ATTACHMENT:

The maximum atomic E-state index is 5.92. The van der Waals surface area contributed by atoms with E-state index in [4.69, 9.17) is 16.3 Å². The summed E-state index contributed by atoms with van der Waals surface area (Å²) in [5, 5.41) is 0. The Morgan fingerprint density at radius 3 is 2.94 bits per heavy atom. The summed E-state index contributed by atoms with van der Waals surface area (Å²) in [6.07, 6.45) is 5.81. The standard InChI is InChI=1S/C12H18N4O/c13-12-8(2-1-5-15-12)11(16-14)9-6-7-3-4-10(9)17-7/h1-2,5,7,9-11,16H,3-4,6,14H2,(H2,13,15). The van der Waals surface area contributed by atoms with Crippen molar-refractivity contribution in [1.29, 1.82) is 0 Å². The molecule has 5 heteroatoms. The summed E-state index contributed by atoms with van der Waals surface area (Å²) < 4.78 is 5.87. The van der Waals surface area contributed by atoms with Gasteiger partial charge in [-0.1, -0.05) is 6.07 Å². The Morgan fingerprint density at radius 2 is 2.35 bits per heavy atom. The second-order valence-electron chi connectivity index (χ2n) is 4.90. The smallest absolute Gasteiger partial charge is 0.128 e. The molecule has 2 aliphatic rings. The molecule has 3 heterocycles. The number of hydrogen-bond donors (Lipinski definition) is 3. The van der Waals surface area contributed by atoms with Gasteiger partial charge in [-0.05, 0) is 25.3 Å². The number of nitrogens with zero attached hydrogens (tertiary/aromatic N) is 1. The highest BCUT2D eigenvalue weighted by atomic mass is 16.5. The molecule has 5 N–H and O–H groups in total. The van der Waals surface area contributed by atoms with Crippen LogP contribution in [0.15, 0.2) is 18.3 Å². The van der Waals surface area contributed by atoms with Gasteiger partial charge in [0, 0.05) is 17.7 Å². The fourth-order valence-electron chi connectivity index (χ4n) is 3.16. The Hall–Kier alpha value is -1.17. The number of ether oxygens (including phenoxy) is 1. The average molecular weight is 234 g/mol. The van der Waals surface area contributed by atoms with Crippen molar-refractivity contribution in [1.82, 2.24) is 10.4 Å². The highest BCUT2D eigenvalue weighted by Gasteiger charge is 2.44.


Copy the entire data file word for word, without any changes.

The maximum atomic E-state index is 5.92. The van der Waals surface area contributed by atoms with E-state index in [4.69, 9.17) is 16.3 Å². The summed E-state index contributed by atoms with van der Waals surface area (Å²) in [5, 5.41) is 0. The Morgan fingerprint density at radius 3 is 2.94 bits per heavy atom. The summed E-state index contributed by atoms with van der Waals surface area (Å²) in [6.07, 6.45) is 5.81. The standard InChI is InChI=1S/C12H18N4O/c13-12-8(2-1-5-15-12)11(16-14)9-6-7-3-4-10(9)17-7/h1-2,5,7,9-11,16H,3-4,6,14H2,(H2,13,15). The van der Waals surface area contributed by atoms with Crippen molar-refractivity contribution in [1.29, 1.82) is 0 Å². The molecule has 5 heteroatoms. The summed E-state index contributed by atoms with van der Waals surface area (Å²) < 4.78 is 5.87. The van der Waals surface area contributed by atoms with Gasteiger partial charge in [-0.1, -0.05) is 6.07 Å². The Morgan fingerprint density at radius 2 is 2.35 bits per heavy atom. The second-order valence-electron chi connectivity index (χ2n) is 4.90. The smallest absolute Gasteiger partial charge is 0.128 e. The molecule has 2 aliphatic rings. The molecule has 3 heterocycles. The number of hydrogen-bond donors (Lipinski definition) is 3. The van der Waals surface area contributed by atoms with Gasteiger partial charge in [-0.05, 0) is 25.3 Å². The number of nitrogens with zero attached hydrogens (tertiary/aromatic N) is 1. The highest BCUT2D eigenvalue weighted by atomic mass is 16.5. The molecule has 5 N–H and O–H groups in total. The van der Waals surface area contributed by atoms with Crippen LogP contribution in [0.15, 0.2) is 18.3 Å². The van der Waals surface area contributed by atoms with Gasteiger partial charge in [0, 0.05) is 17.7 Å². The fourth-order valence-electron chi connectivity index (χ4n) is 3.16. The Hall–Kier alpha value is -1.17. The number of ether oxygens (including phenoxy) is 1. The average molecular weight is 234 g/mol. The van der Waals surface area contributed by atoms with Crippen molar-refractivity contribution in [1.82, 2.24) is 10.4 Å². The highest BCUT2D eigenvalue weighted by Gasteiger charge is 2.44.